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Evidence Commons

Open Access. Powered by Scholars. Published by Universities.®

2017

Child testimony

Articles 1 - 4 of 4

Full-Text Articles in Evidence

61. The Relation Between Young Children’S False Statements And Response Latency, Executive Functioning, And Truth–Lie Understanding., Shanna Williams, Elizabeth C. Ahern, Thomas D. Lyon Nov 2017

61. The Relation Between Young Children’S False Statements And Response Latency, Executive Functioning, And Truth–Lie Understanding., Shanna Williams, Elizabeth C. Ahern, Thomas D. Lyon

Thomas D. Lyon

This study examined relations between children’s false statements and response latency, executive functioning, and truth-lie understanding in order to understand what underlies children’s emerging ability to make false statements. A total of 158 (2- to 5-year-old) children earned prizes for claiming that they were looking at birds even when presented with images of fish. Children were asked recall (“what do you have?”), recognition (“do you have a bird/fish?”), and outcome (“did you win/lose?”) questions. Response latencies were greater when children were presented with fish pictures than bird pictures, particularly when they were asked recall questions, and ...


59. Ask Versus Tell: Potential Confusion When Child Witnesses Are Questioned About Conversations, Stacia N. Stolzenberg, Kelly Mcwilliams, Thomas D. Lyon May 2017

59. Ask Versus Tell: Potential Confusion When Child Witnesses Are Questioned About Conversations, Stacia N. Stolzenberg, Kelly Mcwilliams, Thomas D. Lyon

Thomas D. Lyon

Children’s potential confusion between “ask” and “tell” can lead to misunderstandings when child witnesses are asked to report prior conversations. The verbs distinguish both between interrogating and informing and between requesting and commanding. Children’s understanding was examined using both field (i.e., Study 1) and laboratory (i.e., Studies 2-4) methods. Study 1 examined 100 5- to 12-year-olds’ trial testimony in child sexual abuse cases, and found that potentially ambiguous use of ask and tell was common, typically found in yes/no questions that elicited unelaborated answers, and virtually never clarified by attorneys or child witnesses. Studies 2-4 ...


58. The Effects Of Secret Instructions And Yes/No Questions On Maltreated And Non-Maltreated Children’S Reports Of A Minor Transgression., Elizabeth C. Ahern, Stacia N. Stolzenberg, Kelly Mcwilliams, Thomas D. Lyon Jan 2017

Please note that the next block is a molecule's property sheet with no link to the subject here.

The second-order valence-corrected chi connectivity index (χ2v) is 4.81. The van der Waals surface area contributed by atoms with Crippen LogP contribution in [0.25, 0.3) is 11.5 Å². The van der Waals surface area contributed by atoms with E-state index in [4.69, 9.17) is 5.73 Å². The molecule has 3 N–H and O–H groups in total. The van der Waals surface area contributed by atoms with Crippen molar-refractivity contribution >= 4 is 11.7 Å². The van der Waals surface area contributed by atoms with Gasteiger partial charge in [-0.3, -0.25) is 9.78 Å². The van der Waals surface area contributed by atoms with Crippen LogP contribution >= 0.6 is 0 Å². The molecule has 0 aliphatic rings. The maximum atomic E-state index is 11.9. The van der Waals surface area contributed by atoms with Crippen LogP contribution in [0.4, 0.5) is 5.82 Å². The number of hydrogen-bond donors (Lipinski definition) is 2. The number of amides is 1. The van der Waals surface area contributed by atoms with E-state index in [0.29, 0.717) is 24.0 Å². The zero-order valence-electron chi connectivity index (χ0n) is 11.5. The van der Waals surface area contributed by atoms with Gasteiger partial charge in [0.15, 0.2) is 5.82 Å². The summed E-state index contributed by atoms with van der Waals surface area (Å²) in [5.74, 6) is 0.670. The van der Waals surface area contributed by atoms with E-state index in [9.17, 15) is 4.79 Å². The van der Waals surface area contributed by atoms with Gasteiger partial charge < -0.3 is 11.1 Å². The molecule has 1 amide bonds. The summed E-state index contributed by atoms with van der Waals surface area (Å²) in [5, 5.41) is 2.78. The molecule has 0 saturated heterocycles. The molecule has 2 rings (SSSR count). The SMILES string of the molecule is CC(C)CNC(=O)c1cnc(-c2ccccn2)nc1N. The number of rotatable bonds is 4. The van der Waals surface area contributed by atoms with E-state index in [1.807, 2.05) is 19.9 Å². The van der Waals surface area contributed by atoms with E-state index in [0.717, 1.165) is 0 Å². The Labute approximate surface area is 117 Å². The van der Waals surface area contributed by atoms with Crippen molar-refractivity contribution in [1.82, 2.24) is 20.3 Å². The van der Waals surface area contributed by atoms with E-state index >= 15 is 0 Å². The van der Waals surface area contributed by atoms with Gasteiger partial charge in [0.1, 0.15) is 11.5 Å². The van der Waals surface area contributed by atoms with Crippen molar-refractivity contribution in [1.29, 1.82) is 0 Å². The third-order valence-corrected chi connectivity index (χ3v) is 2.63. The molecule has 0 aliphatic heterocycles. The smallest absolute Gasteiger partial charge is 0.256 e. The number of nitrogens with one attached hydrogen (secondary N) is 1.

58. The Effects Of Secret Instructions And Yes/No Questions On Maltreated And Non-Maltreated Children’S Reports Of A Minor Transgression., Elizabeth C. Ahern, Stacia N. Stolzenberg, Kelly Mcwilliams, Thomas D. Lyon

Thomas D. Lyon

This study examined the effects of secret instructions (distinguishing between good/bad secrets and encouraging disclosure of bad secrets) and yes/no questions (DID: “Did the toy break?” versus DYR: “Do you remember if the toy broke?”) on 262 4- to 9- year old maltreated and nonmaltreated children’s reports of a minor transgression. Over two-thirds of children failed to disclose the transgression in response to free recall (invitations and cued invitations). The secret instruction increased disclosures early in free recall, but was not superior to no instruction when combined with cued invitations. Yes/no questions specifically asking about the ...


57. Spatial Language, Question Type, And Young Children’S Ability To Describe Clothing: Legal And Developmental Implications., Stacia N. Stolzenberg, Kelly Mcwilliams, Thomas D. Lyon Dec 2016

57. Spatial Language, Question Type, And Young Children’S Ability To Describe Clothing: Legal And Developmental Implications., Stacia N. Stolzenberg, Kelly Mcwilliams, Thomas D. Lyon

Thomas D. Lyon

Children’s descriptions of clothing placement and touching with respect to clothing are central to assessing child sexual abuse allegations. This study examined children’s ability to answer the types of questions attorneys and interviewers typically ask about clothing, using the most common spatial terms (on/off, outside/inside, over/under). Ninety-seven 3- to 6-year-olds were asked yes/no (e.g. “Is the shirt on?”), forced-choice (e.g., “Is the shirt on or off?”), open-choice (e.g., “Is the shirt on or off or something else?”), or where questions (e.g., “Where is the shirt?”) about clothing using a human ...